AN INNOVATIVE SETUP
While the compressor and turbine are placed side by side on the Renault and Ferrari power units, Mercedes has kept its original split-turbo setup for the 2015-spec PU106B. The two components are positioned further away from each other than in a more conventional installation. Therefore, the shaft that connects both elements is necessarily much longer, going through the ‘Vee’ of the engine where, incidentally, the MGU-H sits.
As one can see on the picture above, the compressor is placed at the front of the power unit, while the turbine sits at the back. The periscope-shaped air intake drops forwards to the front of the engine and feeds air to the compressor. This installation has forced Mercedes’ engineers to hollow out the oil tank in order to free up some space within the V6. By comparison, Honda, which has also gone for a split-turbo design, has placed the air intake system behind the oil tank.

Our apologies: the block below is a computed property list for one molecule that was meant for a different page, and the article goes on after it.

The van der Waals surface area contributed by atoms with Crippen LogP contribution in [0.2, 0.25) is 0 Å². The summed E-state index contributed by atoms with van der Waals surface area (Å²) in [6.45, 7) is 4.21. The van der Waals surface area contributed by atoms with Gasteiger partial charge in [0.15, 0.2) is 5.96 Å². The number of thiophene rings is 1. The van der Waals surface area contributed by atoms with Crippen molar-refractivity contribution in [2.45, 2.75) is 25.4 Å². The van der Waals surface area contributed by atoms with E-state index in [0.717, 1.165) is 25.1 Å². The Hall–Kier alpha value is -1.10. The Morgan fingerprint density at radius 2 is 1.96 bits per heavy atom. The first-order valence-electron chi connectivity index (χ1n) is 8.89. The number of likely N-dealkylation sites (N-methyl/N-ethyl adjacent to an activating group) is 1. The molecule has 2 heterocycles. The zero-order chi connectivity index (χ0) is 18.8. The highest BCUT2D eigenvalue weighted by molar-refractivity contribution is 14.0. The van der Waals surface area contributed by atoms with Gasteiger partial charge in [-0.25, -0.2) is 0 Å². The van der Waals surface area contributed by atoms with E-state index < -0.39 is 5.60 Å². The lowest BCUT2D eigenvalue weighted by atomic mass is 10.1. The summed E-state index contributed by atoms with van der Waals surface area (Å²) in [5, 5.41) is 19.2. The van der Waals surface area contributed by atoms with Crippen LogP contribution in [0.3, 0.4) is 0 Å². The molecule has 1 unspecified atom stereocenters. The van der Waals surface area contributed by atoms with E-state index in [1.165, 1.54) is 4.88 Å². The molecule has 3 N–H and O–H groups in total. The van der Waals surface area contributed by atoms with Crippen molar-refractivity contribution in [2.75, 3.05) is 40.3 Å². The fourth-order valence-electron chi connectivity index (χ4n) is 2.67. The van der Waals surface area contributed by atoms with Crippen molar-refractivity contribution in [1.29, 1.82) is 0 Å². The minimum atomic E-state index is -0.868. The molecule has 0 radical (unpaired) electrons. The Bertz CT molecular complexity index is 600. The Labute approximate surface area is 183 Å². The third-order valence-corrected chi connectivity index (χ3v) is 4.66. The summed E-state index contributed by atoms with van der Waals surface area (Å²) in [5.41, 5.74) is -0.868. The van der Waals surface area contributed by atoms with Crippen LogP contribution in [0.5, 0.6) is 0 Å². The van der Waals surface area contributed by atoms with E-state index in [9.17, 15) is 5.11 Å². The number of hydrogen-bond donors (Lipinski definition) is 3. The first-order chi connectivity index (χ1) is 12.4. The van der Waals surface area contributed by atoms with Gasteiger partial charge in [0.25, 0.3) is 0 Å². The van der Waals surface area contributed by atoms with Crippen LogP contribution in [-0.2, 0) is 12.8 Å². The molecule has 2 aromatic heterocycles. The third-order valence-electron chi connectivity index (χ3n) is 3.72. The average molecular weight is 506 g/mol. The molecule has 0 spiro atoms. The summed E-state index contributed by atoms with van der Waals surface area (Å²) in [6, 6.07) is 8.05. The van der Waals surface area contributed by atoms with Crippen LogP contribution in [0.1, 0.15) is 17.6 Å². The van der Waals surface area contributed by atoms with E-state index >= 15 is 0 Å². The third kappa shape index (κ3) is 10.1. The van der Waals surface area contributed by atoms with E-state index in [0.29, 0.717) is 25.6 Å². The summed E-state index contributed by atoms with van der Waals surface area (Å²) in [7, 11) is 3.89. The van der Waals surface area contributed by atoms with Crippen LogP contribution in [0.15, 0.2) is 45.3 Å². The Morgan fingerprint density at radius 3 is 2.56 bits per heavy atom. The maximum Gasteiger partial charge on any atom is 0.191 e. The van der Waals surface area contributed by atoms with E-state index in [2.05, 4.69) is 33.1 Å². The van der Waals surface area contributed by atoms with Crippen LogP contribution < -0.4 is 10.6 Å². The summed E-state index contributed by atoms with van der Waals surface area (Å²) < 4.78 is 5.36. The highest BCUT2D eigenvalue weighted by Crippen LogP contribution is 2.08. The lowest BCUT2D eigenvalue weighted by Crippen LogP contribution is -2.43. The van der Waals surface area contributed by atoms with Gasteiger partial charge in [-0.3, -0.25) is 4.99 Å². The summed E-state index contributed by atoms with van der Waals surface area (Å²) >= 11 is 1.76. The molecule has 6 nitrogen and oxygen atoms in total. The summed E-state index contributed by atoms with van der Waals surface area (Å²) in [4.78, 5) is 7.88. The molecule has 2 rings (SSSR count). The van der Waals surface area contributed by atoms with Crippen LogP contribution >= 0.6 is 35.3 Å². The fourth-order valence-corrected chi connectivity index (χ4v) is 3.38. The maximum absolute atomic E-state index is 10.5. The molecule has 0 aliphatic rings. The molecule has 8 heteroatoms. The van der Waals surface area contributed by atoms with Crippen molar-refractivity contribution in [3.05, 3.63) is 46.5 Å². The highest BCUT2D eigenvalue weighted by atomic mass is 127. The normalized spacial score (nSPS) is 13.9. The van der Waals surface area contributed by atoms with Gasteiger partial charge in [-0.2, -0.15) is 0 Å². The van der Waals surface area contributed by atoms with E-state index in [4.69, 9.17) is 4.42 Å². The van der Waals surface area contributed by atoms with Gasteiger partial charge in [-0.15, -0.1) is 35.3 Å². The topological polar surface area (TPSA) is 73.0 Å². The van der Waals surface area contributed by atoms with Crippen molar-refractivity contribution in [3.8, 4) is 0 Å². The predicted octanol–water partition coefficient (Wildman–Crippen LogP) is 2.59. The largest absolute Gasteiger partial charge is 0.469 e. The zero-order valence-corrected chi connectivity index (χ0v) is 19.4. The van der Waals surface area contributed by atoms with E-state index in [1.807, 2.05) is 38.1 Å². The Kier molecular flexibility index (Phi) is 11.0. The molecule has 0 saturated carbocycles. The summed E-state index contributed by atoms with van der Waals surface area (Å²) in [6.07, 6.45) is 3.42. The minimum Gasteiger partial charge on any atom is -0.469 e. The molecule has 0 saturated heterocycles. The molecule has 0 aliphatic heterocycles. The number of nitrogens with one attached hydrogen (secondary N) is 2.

A THREE-FOLD ADVANTAGE
Mercedes’ fairly unconventional architecture offers three advantages. First, it allows better cooling, since the aluminium-made compressor and its associated pipework are mounted at the front of the V6, namely far from the 1000°C released by the red-hot turbine and exhaust. Thus, the compressor can work with a smaller intercooler (the compressed air requires less cooling).
Another advantage comes from the shorter pipework connecting the compressor to the intercooler, which helps reduce the dreaded “turbo lag”. Therefore, a lesser portion of the energy recovered by the MGU-H is needed to feed the turbine when the throttle is not engaged. In other words, the Mercedes unit would ‘waste’ less energy to maintain the optimum rotational speed of the turbine, and have more at its disposal to boost the engine. The PU106B is also able to charge its battery faster. Unlike Honda-powered pilots for instance, Mercedes-engined drivers can deploy the maximum amount of electric energy allowed per lap, using less fuel as a result.